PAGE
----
Published by Feral House on September 16, 2016. Craig Smith was a 1960s golden boy – good looking, charismatic, outgoing; a preternaturally gifted musician and songwriter whose songs were recorde
By Doug Sheppard The musical, cultural and societal waves that Chuck Berry made by pioneering rock ’n’ roll could fill a book. And of course, there are so many great songs—brilliant
By Mike Stax
Greg Shaw (1949-2004) should need no introduction here. After rolling out one of the seminal rock fanzines, Who Put the Bomp (and its late ‘60s predecessor Mojo Navigator), he founded Bomp Records in 1974, one of the most respected independent labels of the era, releasing records by the likes of the Flamin’ Groovies, Devo, the Weirdos, DMZ, Iggy & the Stooges, and a band from Chula Vista, California called the Zeros.
Part of Southern California’s first wave of punk rock bands, the Zeros released two singles on Shaw’s label: “Wimp” b/w “Don’t Push Me Around” in 1977, and “Beat Your Heart Out” b/w “Wild Weekend.” Both are widely regarded as among the best American punk singles of the late ‘70s. The Zeros’ place in rock ‘n’ roll history was already etched in stone by the time the original band broke up around 1981.
So ten years later, having recently releasing an LP anthology of the band’s recordings, Shaw was surprised to receive a letter from some high-powered Beverly Hills attorneys threatening legal action because the name “Zeros” infringed on the “statutory and common law rights” of their clients, a new band of apparently uninformed LA metal douche-bags who were calling themselves… the Zeros.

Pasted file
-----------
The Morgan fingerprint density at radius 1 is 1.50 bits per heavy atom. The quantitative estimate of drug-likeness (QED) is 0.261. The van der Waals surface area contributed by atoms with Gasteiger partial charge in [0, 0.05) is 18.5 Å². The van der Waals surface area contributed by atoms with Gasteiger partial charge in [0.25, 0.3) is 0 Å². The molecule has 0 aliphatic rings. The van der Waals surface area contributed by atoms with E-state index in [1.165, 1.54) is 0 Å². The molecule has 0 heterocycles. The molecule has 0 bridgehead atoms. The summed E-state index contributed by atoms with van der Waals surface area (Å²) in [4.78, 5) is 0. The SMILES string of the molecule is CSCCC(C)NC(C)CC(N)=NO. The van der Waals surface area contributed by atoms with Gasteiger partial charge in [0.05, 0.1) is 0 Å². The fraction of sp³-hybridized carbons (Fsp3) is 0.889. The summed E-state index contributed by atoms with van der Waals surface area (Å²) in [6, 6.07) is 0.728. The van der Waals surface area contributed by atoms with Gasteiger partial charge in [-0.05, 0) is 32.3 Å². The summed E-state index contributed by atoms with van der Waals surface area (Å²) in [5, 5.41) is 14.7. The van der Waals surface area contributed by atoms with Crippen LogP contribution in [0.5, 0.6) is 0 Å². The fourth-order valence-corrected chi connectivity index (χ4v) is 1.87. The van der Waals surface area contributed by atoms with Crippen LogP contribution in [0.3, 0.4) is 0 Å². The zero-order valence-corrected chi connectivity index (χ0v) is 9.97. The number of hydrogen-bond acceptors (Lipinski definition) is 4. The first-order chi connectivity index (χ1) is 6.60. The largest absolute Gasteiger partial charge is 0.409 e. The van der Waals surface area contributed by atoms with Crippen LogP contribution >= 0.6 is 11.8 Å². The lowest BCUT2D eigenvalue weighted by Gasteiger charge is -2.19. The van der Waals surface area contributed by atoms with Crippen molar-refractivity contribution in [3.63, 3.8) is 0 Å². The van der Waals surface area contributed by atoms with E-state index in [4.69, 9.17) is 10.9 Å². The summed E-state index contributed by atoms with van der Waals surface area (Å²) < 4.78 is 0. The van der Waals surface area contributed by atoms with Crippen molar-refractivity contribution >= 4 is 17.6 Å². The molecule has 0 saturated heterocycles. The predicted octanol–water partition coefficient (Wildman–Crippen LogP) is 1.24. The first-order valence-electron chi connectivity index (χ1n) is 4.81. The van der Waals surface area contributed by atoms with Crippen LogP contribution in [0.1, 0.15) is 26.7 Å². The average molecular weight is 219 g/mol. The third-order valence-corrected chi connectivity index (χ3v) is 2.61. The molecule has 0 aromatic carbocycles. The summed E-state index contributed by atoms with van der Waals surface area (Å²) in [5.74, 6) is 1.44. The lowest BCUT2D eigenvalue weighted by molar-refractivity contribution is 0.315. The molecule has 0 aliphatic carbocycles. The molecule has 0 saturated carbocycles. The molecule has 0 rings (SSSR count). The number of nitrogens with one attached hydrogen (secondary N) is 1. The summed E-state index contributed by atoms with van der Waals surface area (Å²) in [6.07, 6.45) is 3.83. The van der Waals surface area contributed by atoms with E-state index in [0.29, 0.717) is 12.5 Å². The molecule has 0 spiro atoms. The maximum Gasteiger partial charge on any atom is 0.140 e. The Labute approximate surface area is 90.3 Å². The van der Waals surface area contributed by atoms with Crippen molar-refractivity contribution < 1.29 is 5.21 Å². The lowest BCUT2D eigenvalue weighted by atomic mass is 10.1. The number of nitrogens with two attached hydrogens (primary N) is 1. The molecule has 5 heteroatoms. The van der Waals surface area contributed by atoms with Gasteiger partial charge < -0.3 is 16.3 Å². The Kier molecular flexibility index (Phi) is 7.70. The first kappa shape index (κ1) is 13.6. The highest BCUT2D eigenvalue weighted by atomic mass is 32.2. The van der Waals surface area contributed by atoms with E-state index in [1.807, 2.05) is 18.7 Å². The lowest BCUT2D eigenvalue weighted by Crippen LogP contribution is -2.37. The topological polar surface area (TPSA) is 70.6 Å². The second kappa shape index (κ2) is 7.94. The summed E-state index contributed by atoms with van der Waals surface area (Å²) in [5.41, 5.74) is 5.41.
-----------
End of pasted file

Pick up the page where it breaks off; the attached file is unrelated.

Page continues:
Greg was never one to concern himself with legal niceties so he took to his typewriter and bashed out a response in short order. It’s classic Greg Shaw.
“Our Zeros record is a repackage of classic late ‘70s tracks by one of the founder bands of the LA music scene, active 1977-81,” he helpfully pointed out. “The band you represent, on the other hand, are upstarts of recent years, whose use of the name is possible only by the forbearance of those who bear the rights of original usage. Moreover, your lot are well known as low-brow glam metal posers, whose music in no way resembles that of the original Zeros, and the packaging of the respective albums bears this out.”
After some more bon mots, Shaw concludes: “I really wouldn’t worry about it, guys. Our record sold about 600 copies. Your Beverly Hills lifestyles are not threatened.”
He signed off: “Yours for rock & roll.”
The original Zeros—Javier Escovedo, Robert Lopez, Hector Penalosa and Baba Chenelle—continue to be musically active in various forms. Escovedo recently released a new album, Kicked Out of Eden. Lopez is world famous as El Vez. Penalosa plays with the Baja Bugs. And various configurations of ex-members still play occasionally as the Zeros.
On the other hand, the “low-brow glam metal posers,” to the best of my knowledge, were never heard from again—at least not in that form. •
Both letters are reproduced here for your pleasure by permission of Suzy Shaw at Bomp Records.
by Mike Stax